My healthy eating plan takes work.
When I was a teen with a full stomach and a plate still too full of food, I enlisted my father’s help.
“Dad, I’ll pay you a quarter if you finish this for me.”
(I didn’t, but he cleaned my plate for me anyway.)
But my dad isn’t here to bail me out anymore, and I’ve had to find other ways to rid myself of leftover temptations. For me, that takes work. As in my workplace or, more to the point, my coworkers.
I have yet to manage the “eat to live; don’t live to eat” mantra and so work has become part of my self-imposed healthy eating plan. I am a foodie and, what’s more, I am a darn good cook. I am also smart enough to know I shouldn’t tackle eating, say, a half pan of leftover homemade apple crisp by myself. I’ve learned to share the wealth (of calories).
Earlier this week, I brought nearly an entire loaf of amazing pumpkin bread, compliments of my daughter-in-law who admitted “the bread is addictive.” She’d gifted us with two solid loaves, and our family had made our way through one plus when I packed the remainder in a gallon size bag and casually left it, unannounced, on the kitchen table at work.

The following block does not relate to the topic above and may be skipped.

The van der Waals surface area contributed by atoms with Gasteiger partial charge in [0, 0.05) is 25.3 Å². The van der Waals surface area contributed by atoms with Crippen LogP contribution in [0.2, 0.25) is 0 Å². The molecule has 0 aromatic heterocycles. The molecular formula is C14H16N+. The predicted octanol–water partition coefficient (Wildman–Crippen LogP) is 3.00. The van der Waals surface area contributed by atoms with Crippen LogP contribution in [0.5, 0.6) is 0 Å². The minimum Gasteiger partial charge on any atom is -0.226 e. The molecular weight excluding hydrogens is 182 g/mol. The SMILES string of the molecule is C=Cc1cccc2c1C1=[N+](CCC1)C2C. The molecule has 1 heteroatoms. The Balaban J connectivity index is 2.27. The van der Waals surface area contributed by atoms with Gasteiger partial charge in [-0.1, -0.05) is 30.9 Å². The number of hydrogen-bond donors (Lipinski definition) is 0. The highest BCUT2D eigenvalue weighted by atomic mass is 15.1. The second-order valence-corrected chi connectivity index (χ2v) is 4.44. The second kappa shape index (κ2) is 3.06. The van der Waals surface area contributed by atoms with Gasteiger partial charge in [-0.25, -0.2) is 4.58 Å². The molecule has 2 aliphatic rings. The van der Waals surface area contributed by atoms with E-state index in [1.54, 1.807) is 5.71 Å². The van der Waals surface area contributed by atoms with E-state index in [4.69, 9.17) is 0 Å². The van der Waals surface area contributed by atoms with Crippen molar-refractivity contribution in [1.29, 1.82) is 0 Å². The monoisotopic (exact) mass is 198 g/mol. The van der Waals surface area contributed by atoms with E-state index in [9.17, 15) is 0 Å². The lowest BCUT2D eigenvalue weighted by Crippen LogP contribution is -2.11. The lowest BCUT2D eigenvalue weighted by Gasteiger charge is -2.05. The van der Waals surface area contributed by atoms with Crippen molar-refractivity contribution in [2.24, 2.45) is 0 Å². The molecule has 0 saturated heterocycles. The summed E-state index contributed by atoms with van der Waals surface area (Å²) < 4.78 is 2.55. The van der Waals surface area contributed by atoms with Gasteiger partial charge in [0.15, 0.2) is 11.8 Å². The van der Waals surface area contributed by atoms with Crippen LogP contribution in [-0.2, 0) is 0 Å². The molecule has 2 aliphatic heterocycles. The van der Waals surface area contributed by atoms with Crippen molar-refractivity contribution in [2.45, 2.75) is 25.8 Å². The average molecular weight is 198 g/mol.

It was gone by 10.
Today I come bearing homemade apple crisp, which begs for oven warming and vanilla ice cream but will surely disappear anyway. This delight — based on my mother’s apple pie recipe but with a gluten free crisp topping instead of pie crust — is hard to share. I left myself a note on the cabinet last night to remind myself I’d decided to give this away. My son added his comments at some point in the night — essentially, why? — to which I’d added, “My thoughts exactly.”
It’s called discipline.
My husband is disciplined enough to send leftover ice cream with our guests when we’ve had it for dessert, for he knows he will be tempted to eat the remainder. (I personally would like the opportunity to be tempted, but I understand.) And just yesterday my coworker told me she actually threw away the remainder of a photo-worthy (I know because she showed me the photo), luscious layer cake with raspberry cream filling and buttercream frosting her daughter had made for Thanksgiving. Her daughter’s creation. In the trash. So harsh I almost cried when she told me. Such discipline.
“I knew I’d eat it,” she explained, simply.
And then she asked me for the recipe for the pumpkin bread I’d left in the kitchen because it was s-o-o-o good…